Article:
We know that fractures of the distal radius generally take around a year for people to reach maximum recovery of function, and even then, studies show that there is further improvement up to around 3 years after injury. The best advice if a malunion occurs, therefore, is to allow time for the bone and soft tissues to heal fully.
Is it safe to use the wrist when there is a malunion?
Malunion is very common, and since the bone has healed, it is safe to use the wrist and hand normally as soon as possible. Even if there is residual pain in the wrist, getting back normal use is very important to build up the strength of the bones and ligaments, which tend to weaken considerable when they are not used normally.
What treatment is available for a malunion?
Like any condition, there is a spectrum of severity, ranging from very mild to very severe. Very mild malunions behave much the same as fractures where no malunion has occurred and most patients are unaware that the bone has healed in a slightly different position.
With any significant change in the shape of the wrist following a fracture, the advice will almost always be to give the wrist time to heal, and this is usually up to a year. This is really important: most patients with symptoms from a malunion at 2-3 months following a fracture of the distal radius will find that these symptoms have largely resolved by 1 year.
Where symptoms persist with a malunion, surgery may be considered to restore a more normal anatomy to the bone. This surgery is straightforward, but all operations carry a risk, and this risk significantly increases with increasing age. You can read more about having an operation here.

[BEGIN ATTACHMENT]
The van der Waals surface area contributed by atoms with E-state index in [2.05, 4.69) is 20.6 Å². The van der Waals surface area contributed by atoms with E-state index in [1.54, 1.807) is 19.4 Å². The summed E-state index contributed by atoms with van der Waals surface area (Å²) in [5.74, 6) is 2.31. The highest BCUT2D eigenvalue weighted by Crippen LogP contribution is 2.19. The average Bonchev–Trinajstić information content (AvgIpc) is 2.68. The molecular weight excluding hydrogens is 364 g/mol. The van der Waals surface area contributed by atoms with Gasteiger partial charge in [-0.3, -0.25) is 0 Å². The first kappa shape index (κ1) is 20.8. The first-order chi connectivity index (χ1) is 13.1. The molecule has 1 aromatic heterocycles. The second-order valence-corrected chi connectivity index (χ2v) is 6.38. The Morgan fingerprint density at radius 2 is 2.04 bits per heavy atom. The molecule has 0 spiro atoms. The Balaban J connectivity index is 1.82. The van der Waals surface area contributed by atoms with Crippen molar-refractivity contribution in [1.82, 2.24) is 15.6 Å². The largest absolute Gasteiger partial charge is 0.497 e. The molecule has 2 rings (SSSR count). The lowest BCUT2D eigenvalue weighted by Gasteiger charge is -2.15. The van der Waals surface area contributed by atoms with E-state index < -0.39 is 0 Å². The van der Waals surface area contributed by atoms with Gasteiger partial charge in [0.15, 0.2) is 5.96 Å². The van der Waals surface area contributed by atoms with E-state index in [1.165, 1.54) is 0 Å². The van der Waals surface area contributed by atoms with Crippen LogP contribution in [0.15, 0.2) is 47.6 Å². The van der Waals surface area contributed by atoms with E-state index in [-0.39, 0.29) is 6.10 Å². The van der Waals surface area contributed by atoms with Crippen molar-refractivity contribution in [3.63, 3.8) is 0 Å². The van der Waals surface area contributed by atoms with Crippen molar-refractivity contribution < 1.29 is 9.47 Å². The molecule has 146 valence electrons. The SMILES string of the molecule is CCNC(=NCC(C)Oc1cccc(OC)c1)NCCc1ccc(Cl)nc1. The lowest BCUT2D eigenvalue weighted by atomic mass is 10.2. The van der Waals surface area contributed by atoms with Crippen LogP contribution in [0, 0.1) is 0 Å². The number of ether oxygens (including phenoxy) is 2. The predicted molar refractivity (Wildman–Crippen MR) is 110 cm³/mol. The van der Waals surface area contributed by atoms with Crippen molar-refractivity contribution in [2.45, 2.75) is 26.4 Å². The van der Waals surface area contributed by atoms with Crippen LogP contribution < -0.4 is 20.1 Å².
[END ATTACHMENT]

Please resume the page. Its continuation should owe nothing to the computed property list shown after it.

The surgery involves making an incision over the area of the malunion, and using a fine saw, the bone is divided. The bones are then repositioned in a more normal alignment and usually a small plate is used to fix the bone in its new position. On a normal side view xray (lateral view), if you draw a line up the middle of the radius bone, then this line should continue through the middle of the capitate bone. In a malunion, the continuing line does not pass through the middle of the capitate. The aim of surgery is primarily to restore this line.
Unlike an acute fracture, the surrounding soft tissues undergo minimal damage and therefore once the bone has healed, the wrist usually recovers quickly, with return of function within 3 months, rather than the slow process seen after a fracture. Often, a bone graft will be needed to fill the gap which appears in the bone when the position is corrected. Bone graft is the name given when a small piece of bone is taken from another area, usually the pelvis where it is not missed much, and put in a new position to supplement the existing bone.
Unfortunately, one of the significant risks of this type of surgery is failure to maintain the new position of the bone – ie recurrent malunion, but most patients report high satisfaction levels 1 year after corrective surgery.
© Fife Hand Service 2020